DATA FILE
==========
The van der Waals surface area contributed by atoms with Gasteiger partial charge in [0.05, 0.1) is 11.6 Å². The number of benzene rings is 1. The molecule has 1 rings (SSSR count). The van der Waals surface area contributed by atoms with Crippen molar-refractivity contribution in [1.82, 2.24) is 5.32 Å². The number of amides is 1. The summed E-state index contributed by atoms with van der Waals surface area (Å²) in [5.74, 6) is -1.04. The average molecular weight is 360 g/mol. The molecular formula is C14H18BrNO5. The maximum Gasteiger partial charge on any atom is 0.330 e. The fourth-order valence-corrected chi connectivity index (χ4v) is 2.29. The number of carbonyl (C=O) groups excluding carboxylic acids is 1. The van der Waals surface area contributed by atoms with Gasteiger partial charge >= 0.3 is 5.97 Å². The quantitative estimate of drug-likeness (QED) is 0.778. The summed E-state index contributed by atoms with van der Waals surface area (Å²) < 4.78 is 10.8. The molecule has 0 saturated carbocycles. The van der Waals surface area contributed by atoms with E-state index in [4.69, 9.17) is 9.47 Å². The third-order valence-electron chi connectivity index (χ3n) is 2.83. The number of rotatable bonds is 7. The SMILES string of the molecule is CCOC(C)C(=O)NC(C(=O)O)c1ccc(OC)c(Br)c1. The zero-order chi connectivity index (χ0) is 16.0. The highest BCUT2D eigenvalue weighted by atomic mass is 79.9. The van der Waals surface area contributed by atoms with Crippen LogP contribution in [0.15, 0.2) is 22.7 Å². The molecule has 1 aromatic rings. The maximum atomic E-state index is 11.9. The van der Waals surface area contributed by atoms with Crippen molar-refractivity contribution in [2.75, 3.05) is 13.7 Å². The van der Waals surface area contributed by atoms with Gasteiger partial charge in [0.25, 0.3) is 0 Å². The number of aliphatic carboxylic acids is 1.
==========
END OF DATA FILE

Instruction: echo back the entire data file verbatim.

The van der Waals surface area contributed by atoms with Gasteiger partial charge in [0.05, 0.1) is 11.6 Å². The number of benzene rings is 1. The molecule has 1 rings (SSSR count). The van der Waals surface area contributed by atoms with Crippen molar-refractivity contribution in [1.82, 2.24) is 5.32 Å². The number of amides is 1. The summed E-state index contributed by atoms with van der Waals surface area (Å²) in [5.74, 6) is -1.04. The average molecular weight is 360 g/mol. The molecular formula is C14H18BrNO5. The maximum Gasteiger partial charge on any atom is 0.330 e. The fourth-order valence-corrected chi connectivity index (χ4v) is 2.29. The number of carbonyl (C=O) groups excluding carboxylic acids is 1. The van der Waals surface area contributed by atoms with Gasteiger partial charge >= 0.3 is 5.97 Å². The quantitative estimate of drug-likeness (QED) is 0.778. The summed E-state index contributed by atoms with van der Waals surface area (Å²) < 4.78 is 10.8. The molecule has 0 saturated carbocycles. The van der Waals surface area contributed by atoms with E-state index in [4.69, 9.17) is 9.47 Å². The third-order valence-electron chi connectivity index (χ3n) is 2.83. The number of rotatable bonds is 7. The SMILES string of the molecule is CCOC(C)C(=O)NC(C(=O)O)c1ccc(OC)c(Br)c1. The zero-order chi connectivity index (χ0) is 16.0. The highest BCUT2D eigenvalue weighted by atomic mass is 79.9. The van der Waals surface area contributed by atoms with Crippen LogP contribution in [0.15, 0.2) is 22.7 Å². The molecule has 1 aromatic rings. The maximum atomic E-state index is 11.9. The van der Waals surface area contributed by atoms with Crippen molar-refractivity contribution in [2.75, 3.05) is 13.7 Å². The van der Waals surface area contributed by atoms with Gasteiger partial charge in [0.25, 0.3) is 0 Å². The number of aliphatic carboxylic acids is 1.